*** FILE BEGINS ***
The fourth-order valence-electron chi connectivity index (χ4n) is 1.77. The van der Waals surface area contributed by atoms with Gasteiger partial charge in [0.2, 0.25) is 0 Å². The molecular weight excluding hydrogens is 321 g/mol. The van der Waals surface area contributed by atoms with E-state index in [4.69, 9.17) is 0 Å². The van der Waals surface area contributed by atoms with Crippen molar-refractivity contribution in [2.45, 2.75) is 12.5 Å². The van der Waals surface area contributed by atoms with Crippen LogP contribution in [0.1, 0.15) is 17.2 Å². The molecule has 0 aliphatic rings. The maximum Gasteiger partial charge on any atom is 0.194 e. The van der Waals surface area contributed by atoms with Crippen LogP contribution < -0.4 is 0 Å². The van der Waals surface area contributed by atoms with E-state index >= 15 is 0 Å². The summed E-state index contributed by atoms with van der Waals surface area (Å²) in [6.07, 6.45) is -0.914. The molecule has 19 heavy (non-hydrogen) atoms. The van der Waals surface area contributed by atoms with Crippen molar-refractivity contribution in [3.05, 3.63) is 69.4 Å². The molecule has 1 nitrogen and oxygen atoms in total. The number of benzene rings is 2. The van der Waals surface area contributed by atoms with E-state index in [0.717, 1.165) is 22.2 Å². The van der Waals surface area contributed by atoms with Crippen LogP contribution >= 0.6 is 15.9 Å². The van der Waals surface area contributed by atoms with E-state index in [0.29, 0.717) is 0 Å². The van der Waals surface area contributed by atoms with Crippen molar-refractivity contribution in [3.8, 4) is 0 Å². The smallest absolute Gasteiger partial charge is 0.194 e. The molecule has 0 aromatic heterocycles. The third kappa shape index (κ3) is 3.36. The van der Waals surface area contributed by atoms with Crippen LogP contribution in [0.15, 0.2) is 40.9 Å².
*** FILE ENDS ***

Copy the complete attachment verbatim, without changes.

The fourth-order valence-electron chi connectivity index (χ4n) is 1.77. The van der Waals surface area contributed by atoms with Gasteiger partial charge in [0.2, 0.25) is 0 Å². The molecular weight excluding hydrogens is 321 g/mol. The van der Waals surface area contributed by atoms with E-state index in [4.69, 9.17) is 0 Å². The van der Waals surface area contributed by atoms with Crippen molar-refractivity contribution in [2.45, 2.75) is 12.5 Å². The van der Waals surface area contributed by atoms with Crippen LogP contribution in [0.1, 0.15) is 17.2 Å². The molecule has 0 aliphatic rings. The maximum Gasteiger partial charge on any atom is 0.194 e. The van der Waals surface area contributed by atoms with Crippen LogP contribution < -0.4 is 0 Å². The van der Waals surface area contributed by atoms with E-state index >= 15 is 0 Å². The summed E-state index contributed by atoms with van der Waals surface area (Å²) in [6.07, 6.45) is -0.914. The molecule has 19 heavy (non-hydrogen) atoms. The van der Waals surface area contributed by atoms with Crippen molar-refractivity contribution in [3.05, 3.63) is 69.4 Å². The molecule has 1 nitrogen and oxygen atoms in total. The number of benzene rings is 2. The van der Waals surface area contributed by atoms with E-state index in [0.717, 1.165) is 22.2 Å². The van der Waals surface area contributed by atoms with Crippen LogP contribution >= 0.6 is 15.9 Å². The van der Waals surface area contributed by atoms with E-state index in [0.29, 0.717) is 0 Å². The van der Waals surface area contributed by atoms with Crippen molar-refractivity contribution in [3.8, 4) is 0 Å². The smallest absolute Gasteiger partial charge is 0.194 e. The molecule has 0 aromatic heterocycles. The third kappa shape index (κ3) is 3.36. The van der Waals surface area contributed by atoms with Crippen LogP contribution in [0.15, 0.2) is 40.9 Å².